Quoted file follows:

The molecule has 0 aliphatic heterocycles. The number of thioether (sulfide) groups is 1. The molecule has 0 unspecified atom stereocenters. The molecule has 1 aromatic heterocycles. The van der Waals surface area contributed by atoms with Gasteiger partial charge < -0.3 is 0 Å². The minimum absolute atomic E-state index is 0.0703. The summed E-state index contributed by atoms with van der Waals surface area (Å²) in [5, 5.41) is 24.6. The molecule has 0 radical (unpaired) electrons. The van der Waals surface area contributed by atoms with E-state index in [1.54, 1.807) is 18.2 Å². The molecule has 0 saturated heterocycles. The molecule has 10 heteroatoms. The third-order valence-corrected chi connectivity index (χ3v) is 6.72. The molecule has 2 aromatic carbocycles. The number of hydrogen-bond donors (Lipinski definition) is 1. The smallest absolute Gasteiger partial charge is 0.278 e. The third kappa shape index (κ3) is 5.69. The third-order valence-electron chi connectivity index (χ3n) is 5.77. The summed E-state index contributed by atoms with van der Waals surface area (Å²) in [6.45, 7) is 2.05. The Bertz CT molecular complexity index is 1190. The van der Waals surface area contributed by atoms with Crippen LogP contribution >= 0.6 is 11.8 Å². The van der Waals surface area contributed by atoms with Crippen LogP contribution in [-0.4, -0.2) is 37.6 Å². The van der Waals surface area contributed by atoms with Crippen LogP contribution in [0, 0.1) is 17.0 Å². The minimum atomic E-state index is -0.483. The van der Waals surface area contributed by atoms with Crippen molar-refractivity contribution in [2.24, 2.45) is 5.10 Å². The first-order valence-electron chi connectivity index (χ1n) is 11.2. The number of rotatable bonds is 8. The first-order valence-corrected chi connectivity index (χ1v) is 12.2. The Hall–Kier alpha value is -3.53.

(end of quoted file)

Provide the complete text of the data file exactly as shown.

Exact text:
The molecule has 0 aliphatic heterocycles. The number of thioether (sulfide) groups is 1. The molecule has 0 unspecified atom stereocenters. The molecule has 1 aromatic heterocycles. The van der Waals surface area contributed by atoms with Gasteiger partial charge < -0.3 is 0 Å². The minimum absolute atomic E-state index is 0.0703. The summed E-state index contributed by atoms with van der Waals surface area (Å²) in [5, 5.41) is 24.6. The molecule has 0 radical (unpaired) electrons. The van der Waals surface area contributed by atoms with E-state index in [1.54, 1.807) is 18.2 Å². The molecule has 0 saturated heterocycles. The molecule has 10 heteroatoms. The third-order valence-corrected chi connectivity index (χ3v) is 6.72. The molecule has 2 aromatic carbocycles. The number of hydrogen-bond donors (Lipinski definition) is 1. The smallest absolute Gasteiger partial charge is 0.278 e. The third kappa shape index (κ3) is 5.69. The third-order valence-electron chi connectivity index (χ3n) is 5.77. The summed E-state index contributed by atoms with van der Waals surface area (Å²) in [6.45, 7) is 2.05. The Bertz CT molecular complexity index is 1190. The van der Waals surface area contributed by atoms with Crippen LogP contribution >= 0.6 is 11.8 Å². The van der Waals surface area contributed by atoms with Crippen LogP contribution in [-0.4, -0.2) is 37.6 Å². The van der Waals surface area contributed by atoms with Crippen LogP contribution in [0, 0.1) is 17.0 Å². The minimum atomic E-state index is -0.483. The van der Waals surface area contributed by atoms with Crippen molar-refractivity contribution in [2.24, 2.45) is 5.10 Å². The first-order valence-electron chi connectivity index (χ1n) is 11.2. The number of rotatable bonds is 8. The first-order valence-corrected chi connectivity index (χ1v) is 12.2. The Hall–Kier alpha value is -3.53.